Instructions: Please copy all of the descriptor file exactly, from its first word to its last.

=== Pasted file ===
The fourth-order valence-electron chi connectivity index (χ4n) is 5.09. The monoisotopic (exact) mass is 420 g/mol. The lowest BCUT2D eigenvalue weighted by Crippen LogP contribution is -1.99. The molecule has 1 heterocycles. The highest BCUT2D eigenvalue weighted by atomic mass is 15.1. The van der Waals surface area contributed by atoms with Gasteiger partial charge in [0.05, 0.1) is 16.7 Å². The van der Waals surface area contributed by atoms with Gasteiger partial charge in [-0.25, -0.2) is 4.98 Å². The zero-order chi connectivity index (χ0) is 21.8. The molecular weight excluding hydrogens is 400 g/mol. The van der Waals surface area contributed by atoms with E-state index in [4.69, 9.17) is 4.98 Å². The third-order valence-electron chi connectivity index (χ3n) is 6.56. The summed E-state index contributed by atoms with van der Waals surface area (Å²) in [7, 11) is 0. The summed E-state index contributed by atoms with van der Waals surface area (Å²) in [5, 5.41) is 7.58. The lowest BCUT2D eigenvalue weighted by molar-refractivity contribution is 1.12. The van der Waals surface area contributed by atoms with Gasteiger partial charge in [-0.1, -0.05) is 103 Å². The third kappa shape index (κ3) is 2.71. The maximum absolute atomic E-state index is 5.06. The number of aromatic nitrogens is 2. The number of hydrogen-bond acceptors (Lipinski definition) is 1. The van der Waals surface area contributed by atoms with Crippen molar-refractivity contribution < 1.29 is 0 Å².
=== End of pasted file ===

The fourth-order valence-electron chi connectivity index (χ4n) is 5.09. The monoisotopic (exact) mass is 420 g/mol. The lowest BCUT2D eigenvalue weighted by Crippen LogP contribution is -1.99. The molecule has 1 heterocycles. The highest BCUT2D eigenvalue weighted by atomic mass is 15.1. The van der Waals surface area contributed by atoms with Gasteiger partial charge in [0.05, 0.1) is 16.7 Å². The van der Waals surface area contributed by atoms with Gasteiger partial charge in [-0.25, -0.2) is 4.98 Å². The zero-order chi connectivity index (χ0) is 21.8. The molecular weight excluding hydrogens is 400 g/mol. The van der Waals surface area contributed by atoms with E-state index in [4.69, 9.17) is 4.98 Å². The third-order valence-electron chi connectivity index (χ3n) is 6.56. The summed E-state index contributed by atoms with van der Waals surface area (Å²) in [7, 11) is 0. The summed E-state index contributed by atoms with van der Waals surface area (Å²) in [5, 5.41) is 7.58. The lowest BCUT2D eigenvalue weighted by molar-refractivity contribution is 1.12. The van der Waals surface area contributed by atoms with Gasteiger partial charge in [-0.1, -0.05) is 103 Å². The third kappa shape index (κ3) is 2.71. The maximum absolute atomic E-state index is 5.06. The number of aromatic nitrogens is 2. The number of hydrogen-bond acceptors (Lipinski definition) is 1. The van der Waals surface area contributed by atoms with Crippen molar-refractivity contribution < 1.29 is 0 Å².